Status: Passed by House and Senate
 
SB 283  Augusta County; removal of county courthouse, authorization by electorate.
Patron:  Hanger
Summary: Allows Augusta County to hold a referendum on the courthouse removal in 2022, despite the 10-year waiting requirement, if (i) two new plans are developed for either the construction and removal of the courthouse from the City of Staunton, if the referendum passes, or renovation and expansion of the courthouse in the City of Staunton, if the referendum fails; (ii) the plans are made available to the public at least three months prior to the planned date of the referendum; (iii) the plan for the courthouse remaining in Staunton, if it prevails, shall be a mutual agreement between the City of Staunton and Augusta County; and (iv) the result of the referendum shall be binding and the corresponding plan shall be implemented.
Status: Passed by House and Senate
 
SB 305  Food manufacturers operating in historic buildings.
Patron:  Deeds
Summary: Authorizes the Commissioner of the Department of Agriculture and Consumer Services to exempt food manufacturers operating in historic buildings from certain laws and regulations related to the structure of a building if the food manufacturer is deemed to be producing food products that are low risk of being adulterated.
Status: Passed by House and Senate
 
Natural Resources

HB 28  Maury River; extends portion previously designated as scenic river by an additional 23.2 miles.
Patron:  Campbell, R.R.
Summary: Extends the portion of the Maury River previously designated as a state scenic river by an additional 23.2 miles.
Status: Governor’s Action Deadline 11:59 p.m., April 11, 2022
 
HB 49  James River; designates an additional 44-mile portion as a component of Va. Scenic Rivers System.
Patron:  Fariss
Summary: Designates an additional 44-mile portion of the James River running through Nelson, Appomattox, and Cumberland Counties as a component of the Virginia Scenic Rivers System.
Status: Signed by House Speaker and Senate President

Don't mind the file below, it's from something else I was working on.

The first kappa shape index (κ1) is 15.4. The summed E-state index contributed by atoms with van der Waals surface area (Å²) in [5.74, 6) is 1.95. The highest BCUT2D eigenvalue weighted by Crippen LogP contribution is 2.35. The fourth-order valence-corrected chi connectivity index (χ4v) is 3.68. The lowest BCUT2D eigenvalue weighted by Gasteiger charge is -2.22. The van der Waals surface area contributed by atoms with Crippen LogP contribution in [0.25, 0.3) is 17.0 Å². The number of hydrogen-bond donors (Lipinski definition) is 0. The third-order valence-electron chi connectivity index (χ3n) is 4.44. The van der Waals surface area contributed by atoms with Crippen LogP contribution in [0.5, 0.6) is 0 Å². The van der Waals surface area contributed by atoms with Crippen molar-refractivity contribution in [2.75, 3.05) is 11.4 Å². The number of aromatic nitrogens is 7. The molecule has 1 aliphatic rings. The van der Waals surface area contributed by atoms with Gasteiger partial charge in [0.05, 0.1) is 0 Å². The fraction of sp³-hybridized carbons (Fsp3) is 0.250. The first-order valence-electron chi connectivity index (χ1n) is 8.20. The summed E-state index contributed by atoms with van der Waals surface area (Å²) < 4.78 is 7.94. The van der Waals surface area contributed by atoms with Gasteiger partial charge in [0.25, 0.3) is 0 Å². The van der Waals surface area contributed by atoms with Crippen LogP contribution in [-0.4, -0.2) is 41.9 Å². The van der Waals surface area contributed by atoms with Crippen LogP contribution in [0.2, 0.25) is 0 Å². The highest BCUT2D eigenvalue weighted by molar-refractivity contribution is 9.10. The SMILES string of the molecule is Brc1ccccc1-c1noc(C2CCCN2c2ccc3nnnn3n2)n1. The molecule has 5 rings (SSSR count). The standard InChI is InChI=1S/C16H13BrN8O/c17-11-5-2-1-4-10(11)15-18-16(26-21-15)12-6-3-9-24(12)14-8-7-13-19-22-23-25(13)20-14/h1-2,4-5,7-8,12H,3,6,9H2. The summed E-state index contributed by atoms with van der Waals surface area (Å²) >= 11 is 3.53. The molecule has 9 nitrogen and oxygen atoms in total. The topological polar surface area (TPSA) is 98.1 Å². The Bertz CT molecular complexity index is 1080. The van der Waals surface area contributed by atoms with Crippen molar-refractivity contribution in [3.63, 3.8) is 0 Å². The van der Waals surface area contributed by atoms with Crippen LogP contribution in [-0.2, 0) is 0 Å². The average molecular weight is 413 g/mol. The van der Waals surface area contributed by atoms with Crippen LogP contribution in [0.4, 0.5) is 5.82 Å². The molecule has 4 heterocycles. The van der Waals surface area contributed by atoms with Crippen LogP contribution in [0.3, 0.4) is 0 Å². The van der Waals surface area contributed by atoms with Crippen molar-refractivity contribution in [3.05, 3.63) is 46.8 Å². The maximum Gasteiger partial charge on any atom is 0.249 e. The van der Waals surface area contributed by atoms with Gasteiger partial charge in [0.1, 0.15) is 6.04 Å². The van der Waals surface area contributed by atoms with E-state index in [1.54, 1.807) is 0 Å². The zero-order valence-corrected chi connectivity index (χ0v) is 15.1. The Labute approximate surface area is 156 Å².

HB 206 – Small renewable energy projects; impact on natural resources.
Patron:  Webert
Summary: Requires, as a condition for a permit by rule for a small energy project, that the applicant conduct an analysis of the beneficial and adverse impacts of the proposed project on natural resources. The bill requires that if the Department of Environmental Quality determines that there will be a significant adverse impact on wildlife, historic resources, prime agricultural soils, or forest lands, the applicant must also submit a mitigation plan with a 90-day public comment period. The bill specifies that a disturbance of more than 10 acres of prime agricultural soils, as defined in the bill, or 50 acres of contiguous forest lands, as defined in relevant law, is deemed to be a significant adverse impact on natural resources. Finally, the bill directs the Department to convene an advisory panel to assist in developing regulations to further develop criteria for determining significant adverse impact on natural resources and guidelines for plans to mitigate such adverse impacts.
Status: Passed by House and Senate
 
HB 1223  Scenic river designation; North Fork of the Shenandoah River.
Patron:  Avoli
Summary: Designates an 8.8-mile portion of the North Fork of the Shenandoah River as the North Fork of the Shenandoah State Scenic River.
Status: Governor’s Action Deadline 11:59 p.m., April 11, 2022
 
SB 292  Scenic river designation; Maury River.
Patron:  Deeds
Summary: Extends the portion of the Maury River previously designated as a state scenic river by an additional 23.2 miles.